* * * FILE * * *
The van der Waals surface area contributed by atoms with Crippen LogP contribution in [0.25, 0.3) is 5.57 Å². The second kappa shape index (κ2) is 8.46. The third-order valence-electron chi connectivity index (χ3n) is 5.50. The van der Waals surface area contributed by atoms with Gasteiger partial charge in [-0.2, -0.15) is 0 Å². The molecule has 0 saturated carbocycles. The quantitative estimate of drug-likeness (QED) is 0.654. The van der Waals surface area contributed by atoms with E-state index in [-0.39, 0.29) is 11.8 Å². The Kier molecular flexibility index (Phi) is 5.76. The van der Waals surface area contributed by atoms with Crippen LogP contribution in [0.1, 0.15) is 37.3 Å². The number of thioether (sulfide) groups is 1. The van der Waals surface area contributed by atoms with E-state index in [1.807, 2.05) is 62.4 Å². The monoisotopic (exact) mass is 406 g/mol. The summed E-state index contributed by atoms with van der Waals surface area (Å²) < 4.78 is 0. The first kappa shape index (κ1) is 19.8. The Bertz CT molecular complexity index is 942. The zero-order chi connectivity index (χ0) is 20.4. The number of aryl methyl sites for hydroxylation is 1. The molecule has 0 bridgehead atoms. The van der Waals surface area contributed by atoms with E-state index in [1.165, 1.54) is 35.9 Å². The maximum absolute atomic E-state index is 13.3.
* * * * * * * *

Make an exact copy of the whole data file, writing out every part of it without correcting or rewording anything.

The van der Waals surface area contributed by atoms with Crippen LogP contribution in [0.25, 0.3) is 5.57 Å². The second kappa shape index (κ2) is 8.46. The third-order valence-electron chi connectivity index (χ3n) is 5.50. The van der Waals surface area contributed by atoms with Gasteiger partial charge in [-0.2, -0.15) is 0 Å². The molecule has 0 saturated carbocycles. The quantitative estimate of drug-likeness (QED) is 0.654. The van der Waals surface area contributed by atoms with E-state index in [-0.39, 0.29) is 11.8 Å². The Kier molecular flexibility index (Phi) is 5.76. The van der Waals surface area contributed by atoms with Crippen LogP contribution in [0.1, 0.15) is 37.3 Å². The number of thioether (sulfide) groups is 1. The van der Waals surface area contributed by atoms with E-state index in [1.807, 2.05) is 62.4 Å². The monoisotopic (exact) mass is 406 g/mol. The summed E-state index contributed by atoms with van der Waals surface area (Å²) < 4.78 is 0. The first kappa shape index (κ1) is 19.8. The Bertz CT molecular complexity index is 942. The zero-order chi connectivity index (χ0) is 20.4. The number of aryl methyl sites for hydroxylation is 1. The molecule has 0 bridgehead atoms. The van der Waals surface area contributed by atoms with E-state index in [1.165, 1.54) is 35.9 Å². The maximum absolute atomic E-state index is 13.3.